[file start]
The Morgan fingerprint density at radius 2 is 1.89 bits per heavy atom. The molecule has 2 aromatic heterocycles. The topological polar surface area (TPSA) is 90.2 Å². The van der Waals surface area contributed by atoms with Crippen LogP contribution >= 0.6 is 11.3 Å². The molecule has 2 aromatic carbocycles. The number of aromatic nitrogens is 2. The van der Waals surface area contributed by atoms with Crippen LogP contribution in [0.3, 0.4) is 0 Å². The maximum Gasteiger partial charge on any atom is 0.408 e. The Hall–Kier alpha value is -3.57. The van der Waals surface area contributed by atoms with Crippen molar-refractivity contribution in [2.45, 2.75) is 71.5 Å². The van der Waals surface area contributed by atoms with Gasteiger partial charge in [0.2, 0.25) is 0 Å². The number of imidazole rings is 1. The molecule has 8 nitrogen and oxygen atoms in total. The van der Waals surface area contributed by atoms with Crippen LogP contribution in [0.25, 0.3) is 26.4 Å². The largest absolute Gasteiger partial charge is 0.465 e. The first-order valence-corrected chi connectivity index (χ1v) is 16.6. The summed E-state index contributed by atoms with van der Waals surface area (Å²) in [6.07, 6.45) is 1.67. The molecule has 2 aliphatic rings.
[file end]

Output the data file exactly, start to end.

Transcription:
The Morgan fingerprint density at radius 2 is 1.89 bits per heavy atom. The molecule has 2 aromatic heterocycles. The topological polar surface area (TPSA) is 90.2 Å². The van der Waals surface area contributed by atoms with Crippen LogP contribution >= 0.6 is 11.3 Å². The molecule has 2 aromatic carbocycles. The number of aromatic nitrogens is 2. The van der Waals surface area contributed by atoms with Crippen LogP contribution in [0.3, 0.4) is 0 Å². The maximum Gasteiger partial charge on any atom is 0.408 e. The Hall–Kier alpha value is -3.57. The van der Waals surface area contributed by atoms with Crippen molar-refractivity contribution in [2.45, 2.75) is 71.5 Å². The van der Waals surface area contributed by atoms with Gasteiger partial charge in [0.2, 0.25) is 0 Å². The number of imidazole rings is 1. The molecule has 8 nitrogen and oxygen atoms in total. The van der Waals surface area contributed by atoms with Crippen LogP contribution in [0.25, 0.3) is 26.4 Å². The largest absolute Gasteiger partial charge is 0.465 e. The first-order valence-corrected chi connectivity index (χ1v) is 16.6. The summed E-state index contributed by atoms with van der Waals surface area (Å²) in [6.07, 6.45) is 1.67. The molecule has 2 aliphatic rings.